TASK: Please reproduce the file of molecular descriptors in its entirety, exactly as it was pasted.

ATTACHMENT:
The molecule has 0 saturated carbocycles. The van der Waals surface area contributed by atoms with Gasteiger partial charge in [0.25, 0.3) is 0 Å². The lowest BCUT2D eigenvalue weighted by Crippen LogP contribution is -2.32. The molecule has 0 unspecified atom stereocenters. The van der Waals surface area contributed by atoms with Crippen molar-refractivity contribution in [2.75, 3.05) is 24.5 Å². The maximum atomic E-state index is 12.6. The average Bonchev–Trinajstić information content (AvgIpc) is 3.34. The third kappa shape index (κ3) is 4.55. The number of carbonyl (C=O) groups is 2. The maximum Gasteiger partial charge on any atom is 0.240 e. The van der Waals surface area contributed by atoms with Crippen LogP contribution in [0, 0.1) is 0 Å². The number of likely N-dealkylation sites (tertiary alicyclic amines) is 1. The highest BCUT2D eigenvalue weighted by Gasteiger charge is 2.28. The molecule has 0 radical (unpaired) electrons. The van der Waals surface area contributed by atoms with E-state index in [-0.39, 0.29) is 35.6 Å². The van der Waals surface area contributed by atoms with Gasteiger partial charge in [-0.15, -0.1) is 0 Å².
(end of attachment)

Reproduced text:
The molecule has 0 saturated carbocycles. The van der Waals surface area contributed by atoms with Gasteiger partial charge in [0.25, 0.3) is 0 Å². The lowest BCUT2D eigenvalue weighted by Crippen LogP contribution is -2.32. The molecule has 0 unspecified atom stereocenters. The van der Waals surface area contributed by atoms with Crippen molar-refractivity contribution in [2.75, 3.05) is 24.5 Å². The maximum atomic E-state index is 12.6. The average Bonchev–Trinajstić information content (AvgIpc) is 3.34. The third kappa shape index (κ3) is 4.55. The number of carbonyl (C=O) groups is 2. The maximum Gasteiger partial charge on any atom is 0.240 e. The van der Waals surface area contributed by atoms with Crippen LogP contribution in [0, 0.1) is 0 Å². The number of likely N-dealkylation sites (tertiary alicyclic amines) is 1. The highest BCUT2D eigenvalue weighted by Gasteiger charge is 2.28. The molecule has 0 radical (unpaired) electrons. The van der Waals surface area contributed by atoms with E-state index in [-0.39, 0.29) is 35.6 Å². The van der Waals surface area contributed by atoms with Gasteiger partial charge in [-0.15, -0.1) is 0 Å².